Jews must remember that we have resources today available to us like never before in history: we have tools to stand up, be empowered, and fight back

Take one example of many: in spring 2022, at the University of Connecticut, anti-Israel student activists targeted a Jewish student, Natalie, for unrelenting antisemitic bullying on social media after she lawfully removed anti-Israel signs illegally posted in the school library. Her home address was posted online, and her safety compromised. She was thrown out of her student a capella group, of which she was president, based entirely on baseless accusations and without due process. StandWithUs worked extensively to ensure her safety, help her tell the truth about what was happening, and file criminal complaints with police. Ultimately, the university’s president made an admirable statement condemning what occurred, identifying it as antisemitic, and initiating an ongoing investigation. The personal nature of the antisemitism Natalie experienced likely would have felt familiar to my grandfather’s generation.


We are hearing increasing numbers of students whisper of unspoken quotas resurrecting on Jewish student admissions to colleges. Professors report of being denied tenure and merit-based raises in academic departments simply for being known Zionists or serving as faculty advisors to Jewish student campus groups.


It also hits home. In her first year of high school, during the May 2021 Gaza crisis with Israel, my daughter overheard classmates saying, “I’d never be friends with a Jew.” Her history teacher called her out in class repeatedly as “the class Jew” and directed students to Qatari-funded Al-Jazeera to learn about Israel. Her school administration was indifferent. When I speak to our StandWithUs Kenneth Leventhal High School Interns, my daughter’s story is not unique. When this generation identifies openly as Jews and Zionists, they often target themselves for antisemitic marginalization and worse.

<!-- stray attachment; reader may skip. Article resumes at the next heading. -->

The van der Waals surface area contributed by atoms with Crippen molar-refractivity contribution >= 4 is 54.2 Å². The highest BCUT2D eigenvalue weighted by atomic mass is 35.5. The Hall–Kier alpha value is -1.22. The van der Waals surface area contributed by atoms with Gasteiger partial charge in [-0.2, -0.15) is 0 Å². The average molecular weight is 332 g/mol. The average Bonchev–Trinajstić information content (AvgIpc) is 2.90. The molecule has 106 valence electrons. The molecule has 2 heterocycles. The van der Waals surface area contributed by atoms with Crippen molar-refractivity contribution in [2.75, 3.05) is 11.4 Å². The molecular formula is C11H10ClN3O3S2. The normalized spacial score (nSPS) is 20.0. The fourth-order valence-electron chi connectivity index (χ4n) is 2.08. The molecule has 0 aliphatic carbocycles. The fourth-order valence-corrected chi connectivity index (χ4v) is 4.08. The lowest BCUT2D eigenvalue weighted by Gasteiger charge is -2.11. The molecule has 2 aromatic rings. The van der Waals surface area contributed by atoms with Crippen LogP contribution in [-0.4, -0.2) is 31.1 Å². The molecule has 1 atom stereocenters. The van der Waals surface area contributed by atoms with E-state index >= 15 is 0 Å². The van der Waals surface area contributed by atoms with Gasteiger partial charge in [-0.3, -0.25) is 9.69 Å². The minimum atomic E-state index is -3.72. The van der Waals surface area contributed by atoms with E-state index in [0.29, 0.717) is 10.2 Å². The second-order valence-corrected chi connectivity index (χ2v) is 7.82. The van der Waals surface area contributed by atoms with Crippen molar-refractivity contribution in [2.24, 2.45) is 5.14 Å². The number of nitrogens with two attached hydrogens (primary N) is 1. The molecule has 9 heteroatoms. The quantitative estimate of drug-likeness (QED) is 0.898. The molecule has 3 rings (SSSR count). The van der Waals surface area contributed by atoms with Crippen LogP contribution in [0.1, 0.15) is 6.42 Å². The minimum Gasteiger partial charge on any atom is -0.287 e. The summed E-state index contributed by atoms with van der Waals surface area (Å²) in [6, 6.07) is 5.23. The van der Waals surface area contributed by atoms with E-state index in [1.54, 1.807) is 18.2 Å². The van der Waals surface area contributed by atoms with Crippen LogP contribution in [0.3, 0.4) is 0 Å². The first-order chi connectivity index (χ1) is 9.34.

Jews must remember that we have resources today available to us like never before in history: we have tools to stand up, be empowered, and fight back. Some university administrations, like at the University of Connecticut, call out antisemitism. And much of American antisemitism manifesting today is rooted in ignorance, not evil, making education crucial.


Yet we also must be vigilant. The brand of antisemitism reemerging today appears to be a cyclical, evolving variation of the same-old hate, awakening the millennia-old Jewish collective memory.


 

Yael Lerman is the director of the StandWithUs Saidoff Legal Department, providing legal resources to students, professors, and community activists confronting antisemitic and anti-Israel activity. She can be reached at legal@standwithus.com. StandWithUs is a 21-year-old, international, non-partisan non-profit organization that supports Israel and fights antisemitism.